Eight COVID-19 patients in the Karnataka state capital Bengaluru have been found to have contracted a rare fungal infection.
Six of the eight people who contracted COVID-19 – caused severe acute respiratory syndrome coronavirus 2 (SARS-CoV-2) or, simply, coronavirus – died while also having contracted sino-orbital invasive disease. This disease, caused by the fungus Mucormycosis, has left the two surviving patients with potentially lasting effects on their vision as the condition attacks the eye sockets and sinuses. The disease can prove lethal should it reach the brain.
The patients in question were admitted to the Bangalore Medical College and Research Institute (BMCRI) and their cases studied by researchers at the associated Minto Regional Institute of Ophthalmology. For the two who survived and are experiencing vision loss, it’s far from good news.
“The two patients who survived are males aged 37 and sixty,” said Dr B. L. Sujatha Rathod, the director of the Minto Regional Institute of Ophthalmology. “Their chances of vision recovery are poor. It is an irreversible cause of vision loss.”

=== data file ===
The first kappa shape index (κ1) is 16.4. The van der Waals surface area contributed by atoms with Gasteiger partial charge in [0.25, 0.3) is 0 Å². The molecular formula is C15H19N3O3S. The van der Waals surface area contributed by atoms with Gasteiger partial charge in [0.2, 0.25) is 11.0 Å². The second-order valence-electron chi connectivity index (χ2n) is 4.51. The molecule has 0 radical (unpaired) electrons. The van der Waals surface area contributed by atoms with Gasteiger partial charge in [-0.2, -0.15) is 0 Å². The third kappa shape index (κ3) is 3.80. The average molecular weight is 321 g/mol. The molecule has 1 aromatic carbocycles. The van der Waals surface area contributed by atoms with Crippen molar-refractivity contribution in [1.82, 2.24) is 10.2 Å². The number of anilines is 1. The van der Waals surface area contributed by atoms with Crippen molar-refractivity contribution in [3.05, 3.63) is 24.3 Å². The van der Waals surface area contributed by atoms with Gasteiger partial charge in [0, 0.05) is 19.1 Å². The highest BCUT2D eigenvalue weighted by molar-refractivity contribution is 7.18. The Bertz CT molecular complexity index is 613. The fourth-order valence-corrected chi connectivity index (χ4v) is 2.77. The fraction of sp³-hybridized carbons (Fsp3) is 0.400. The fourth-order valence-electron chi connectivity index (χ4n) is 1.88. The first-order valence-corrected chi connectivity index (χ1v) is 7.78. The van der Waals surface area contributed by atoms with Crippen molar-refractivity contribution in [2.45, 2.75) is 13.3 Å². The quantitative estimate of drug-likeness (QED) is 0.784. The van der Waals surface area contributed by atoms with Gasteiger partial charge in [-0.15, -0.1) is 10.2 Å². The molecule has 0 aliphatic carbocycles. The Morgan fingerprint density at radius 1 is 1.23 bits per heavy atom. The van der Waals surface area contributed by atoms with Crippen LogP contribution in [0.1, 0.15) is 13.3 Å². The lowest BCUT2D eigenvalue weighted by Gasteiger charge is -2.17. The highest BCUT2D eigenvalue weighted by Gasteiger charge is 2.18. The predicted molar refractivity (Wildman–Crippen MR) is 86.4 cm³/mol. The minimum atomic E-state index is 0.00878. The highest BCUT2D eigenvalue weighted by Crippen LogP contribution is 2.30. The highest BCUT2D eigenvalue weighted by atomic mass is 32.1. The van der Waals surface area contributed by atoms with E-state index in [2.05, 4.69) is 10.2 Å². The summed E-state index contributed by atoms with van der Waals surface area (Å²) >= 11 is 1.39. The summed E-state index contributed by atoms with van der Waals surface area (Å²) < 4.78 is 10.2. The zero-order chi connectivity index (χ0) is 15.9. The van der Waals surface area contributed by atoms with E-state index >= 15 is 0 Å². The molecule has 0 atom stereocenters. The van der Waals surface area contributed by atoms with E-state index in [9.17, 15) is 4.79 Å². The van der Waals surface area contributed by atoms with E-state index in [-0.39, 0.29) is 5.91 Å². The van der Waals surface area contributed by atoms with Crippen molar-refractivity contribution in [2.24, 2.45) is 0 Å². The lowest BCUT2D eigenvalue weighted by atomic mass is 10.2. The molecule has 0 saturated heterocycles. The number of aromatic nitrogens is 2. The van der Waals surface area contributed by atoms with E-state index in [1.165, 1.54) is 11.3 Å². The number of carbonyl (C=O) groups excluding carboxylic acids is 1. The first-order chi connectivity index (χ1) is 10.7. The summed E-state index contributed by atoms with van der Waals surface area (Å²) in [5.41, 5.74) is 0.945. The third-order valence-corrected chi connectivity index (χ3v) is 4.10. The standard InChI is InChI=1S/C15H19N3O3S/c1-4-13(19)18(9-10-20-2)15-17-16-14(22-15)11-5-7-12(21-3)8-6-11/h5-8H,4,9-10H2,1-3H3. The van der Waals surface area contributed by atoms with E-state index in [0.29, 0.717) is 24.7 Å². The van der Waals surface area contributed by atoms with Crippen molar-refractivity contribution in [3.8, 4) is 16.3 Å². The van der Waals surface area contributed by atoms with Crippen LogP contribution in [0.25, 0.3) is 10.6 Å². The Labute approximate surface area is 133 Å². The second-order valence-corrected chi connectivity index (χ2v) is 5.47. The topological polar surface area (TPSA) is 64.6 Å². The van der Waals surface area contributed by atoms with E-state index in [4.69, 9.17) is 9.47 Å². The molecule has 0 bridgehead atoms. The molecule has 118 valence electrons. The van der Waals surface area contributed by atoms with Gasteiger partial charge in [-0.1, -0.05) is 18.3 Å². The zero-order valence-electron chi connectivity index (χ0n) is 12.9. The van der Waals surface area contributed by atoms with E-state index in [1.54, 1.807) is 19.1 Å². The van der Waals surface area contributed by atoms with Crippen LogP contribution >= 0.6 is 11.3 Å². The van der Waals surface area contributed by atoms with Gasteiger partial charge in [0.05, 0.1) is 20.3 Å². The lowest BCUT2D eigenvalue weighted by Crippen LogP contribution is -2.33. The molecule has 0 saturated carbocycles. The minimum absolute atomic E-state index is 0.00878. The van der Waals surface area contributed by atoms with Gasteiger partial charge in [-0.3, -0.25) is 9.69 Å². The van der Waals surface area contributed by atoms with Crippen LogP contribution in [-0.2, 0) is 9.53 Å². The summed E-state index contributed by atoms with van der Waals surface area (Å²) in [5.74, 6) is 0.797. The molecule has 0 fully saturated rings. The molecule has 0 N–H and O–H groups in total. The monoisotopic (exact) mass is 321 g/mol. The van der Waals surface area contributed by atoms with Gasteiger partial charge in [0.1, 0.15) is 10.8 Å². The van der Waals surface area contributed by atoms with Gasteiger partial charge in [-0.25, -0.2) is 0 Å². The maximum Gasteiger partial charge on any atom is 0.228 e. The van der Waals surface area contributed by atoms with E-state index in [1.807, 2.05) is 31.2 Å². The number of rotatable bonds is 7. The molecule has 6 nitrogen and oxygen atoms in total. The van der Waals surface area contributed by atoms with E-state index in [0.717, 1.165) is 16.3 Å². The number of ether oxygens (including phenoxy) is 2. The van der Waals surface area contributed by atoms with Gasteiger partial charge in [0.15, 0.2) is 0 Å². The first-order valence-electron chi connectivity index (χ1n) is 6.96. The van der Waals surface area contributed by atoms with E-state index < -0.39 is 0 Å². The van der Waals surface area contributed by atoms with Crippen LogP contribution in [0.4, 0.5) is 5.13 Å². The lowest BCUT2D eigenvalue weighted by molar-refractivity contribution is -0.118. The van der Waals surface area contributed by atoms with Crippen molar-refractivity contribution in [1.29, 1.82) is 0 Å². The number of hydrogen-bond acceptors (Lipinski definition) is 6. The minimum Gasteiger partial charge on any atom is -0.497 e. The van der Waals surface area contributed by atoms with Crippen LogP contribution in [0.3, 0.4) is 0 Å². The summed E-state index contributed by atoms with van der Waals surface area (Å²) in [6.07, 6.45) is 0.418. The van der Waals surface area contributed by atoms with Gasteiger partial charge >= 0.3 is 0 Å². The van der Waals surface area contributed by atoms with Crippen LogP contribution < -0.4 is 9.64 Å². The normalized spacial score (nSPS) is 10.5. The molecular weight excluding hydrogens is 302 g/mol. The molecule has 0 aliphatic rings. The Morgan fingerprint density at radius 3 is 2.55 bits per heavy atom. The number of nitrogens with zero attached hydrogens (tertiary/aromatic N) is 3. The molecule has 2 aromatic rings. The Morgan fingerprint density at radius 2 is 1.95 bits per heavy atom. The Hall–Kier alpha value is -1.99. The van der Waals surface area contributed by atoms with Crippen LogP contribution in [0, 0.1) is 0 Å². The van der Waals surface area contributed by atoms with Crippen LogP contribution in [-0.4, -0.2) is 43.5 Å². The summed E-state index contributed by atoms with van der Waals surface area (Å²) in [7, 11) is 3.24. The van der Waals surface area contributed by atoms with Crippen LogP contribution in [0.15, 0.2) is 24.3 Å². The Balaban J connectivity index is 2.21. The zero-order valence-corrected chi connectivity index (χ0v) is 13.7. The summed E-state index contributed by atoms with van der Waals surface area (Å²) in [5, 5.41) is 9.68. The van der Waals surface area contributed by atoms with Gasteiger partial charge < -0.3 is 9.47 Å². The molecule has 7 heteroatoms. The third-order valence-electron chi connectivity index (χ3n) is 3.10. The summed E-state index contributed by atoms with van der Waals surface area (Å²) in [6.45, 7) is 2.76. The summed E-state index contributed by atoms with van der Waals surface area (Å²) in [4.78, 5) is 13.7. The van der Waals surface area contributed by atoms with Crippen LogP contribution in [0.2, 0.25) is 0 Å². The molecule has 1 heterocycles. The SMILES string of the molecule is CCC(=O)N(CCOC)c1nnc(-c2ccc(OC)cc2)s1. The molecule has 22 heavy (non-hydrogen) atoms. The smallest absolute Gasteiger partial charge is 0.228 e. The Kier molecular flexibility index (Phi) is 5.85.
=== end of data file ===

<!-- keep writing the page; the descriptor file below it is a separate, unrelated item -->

Fungal infection in those with COVID-19 is indeed a cause for concern. A study published in September of last year concluded that “COVID-19 is associated with a significant incidence of secondary infections, both bacterial and fungal probably due to immune dysregulation. Additionally, the widespread use of steroids/monoclonal antibodies/broad-spectrum antibiotics as part of the armamentarium against COVID-19 may lead to the development/exacerbation of preexisting fungal diseases.
“Physicians should be aware of the possibility of invasive secondary fungal infections in patients with COVID-19 infection especially in patients with preexisting risk factors and should enable early diagnosis and treatment with the subsequent reduction of mortality and morbidity. The use of therapeutic agents should be monitored to achieve a therapeutic effect at the lowest dose and shortest durations. The use of broad-spectrum antibiotics, especially in the absence of infection, should be re-evaluated.”
In the case of the eight Bengaluru patients, and indeed the broader Indian context, the use of certain treatments is apposite according to Dr K. Kiran Kumar, an associate professor at the Minto Regional Institute of Ophthalmology who headed the study. However, it is not the final word on the matter.
“The usage of steroids in treatment of COVID-19 could be one of the risk factors, but the same cannot explain the incidence of co-infections in the patients we studied,” Kumar said. “Hence, there is a need to look for other mechanisms for this rising trend.”